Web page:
I’ve encouraged him to channel his frustrations not in the direction of bitching and complaining but perhaps identifying the potential for a niche player to service this segment.  Discount wireless providers like Consumer Cellular have helped move many older adults, some kicking and screaming, into the wireless age.  Nostalgia TV networks like MeTV, FETV and, for animation fans, Boomerang still have a place in a landscape even as fragmented as the one we exist in.  Perhaps AT&T would be happy to sell those remaining licenses to such an entrepreneur for pennies on the dollar.  And according to Van Dam, one of its few competitors might indeed be intrigued:

(S)ince the breakup of Ma Bell in 1984, approximately one company (and its predecessors) has controlled landline phones in almost every Northeastern state.  That would be Verizon.  Verizon got the jump on phone competitors like AT&T, which was never as successful in adding cable and landline service to its customer bundles. (B)ecause Verizon pushed customers to adopt its Fios fiber-optic internet connections early on, they tended to switch in the mid-2000s when landlines were still de rigueur.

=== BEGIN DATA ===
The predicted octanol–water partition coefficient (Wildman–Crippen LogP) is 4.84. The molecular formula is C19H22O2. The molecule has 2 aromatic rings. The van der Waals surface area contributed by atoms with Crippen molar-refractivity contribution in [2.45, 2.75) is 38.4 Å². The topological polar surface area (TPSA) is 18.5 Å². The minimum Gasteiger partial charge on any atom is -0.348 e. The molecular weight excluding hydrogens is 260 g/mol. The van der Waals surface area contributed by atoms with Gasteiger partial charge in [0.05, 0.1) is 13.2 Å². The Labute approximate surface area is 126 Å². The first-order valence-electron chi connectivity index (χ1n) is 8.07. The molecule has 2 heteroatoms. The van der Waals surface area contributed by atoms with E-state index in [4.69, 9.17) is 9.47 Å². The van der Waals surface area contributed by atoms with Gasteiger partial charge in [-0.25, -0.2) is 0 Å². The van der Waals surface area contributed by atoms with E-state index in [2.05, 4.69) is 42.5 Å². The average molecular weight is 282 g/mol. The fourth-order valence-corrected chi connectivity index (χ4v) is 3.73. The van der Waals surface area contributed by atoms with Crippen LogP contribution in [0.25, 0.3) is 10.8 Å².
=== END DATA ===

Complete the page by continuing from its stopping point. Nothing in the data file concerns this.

And according to Michael Hodel, research director at Chicago-based independent investment analysis heavyweight Morningstar, there actually might be some real hope for my frustrated Luddite friend:

Someone who’s had Fios broadband and a landline phone from Verizon hasn’t had much reason to switch providers and rethink which services they take,” Hodel told us via email. “I would also bet that Verizon has offered attractive bundle prices to keep customers taking its phone service over the years — the incremental cost of providing the service to a broadband customer is pretty minimal.”  If Verizon is already piping internet and cable into your home, it’s easy to tack on a landline; the extra fee is pretty much gravy.

So maybe lobby Verizon to do right instead of chastising the descendant of Ma Bell?

Incidentally, I tried to put my latest “modern” obsession, DALL-E 3, to the test of creating a “Luddite Man” graphic.  This is the best America’s latest craze could provide along those lines:

You see, old friend?  Never give up hope that technology’s fully ready to take over us all.

Now let’s go read our morning papers.

Until next time…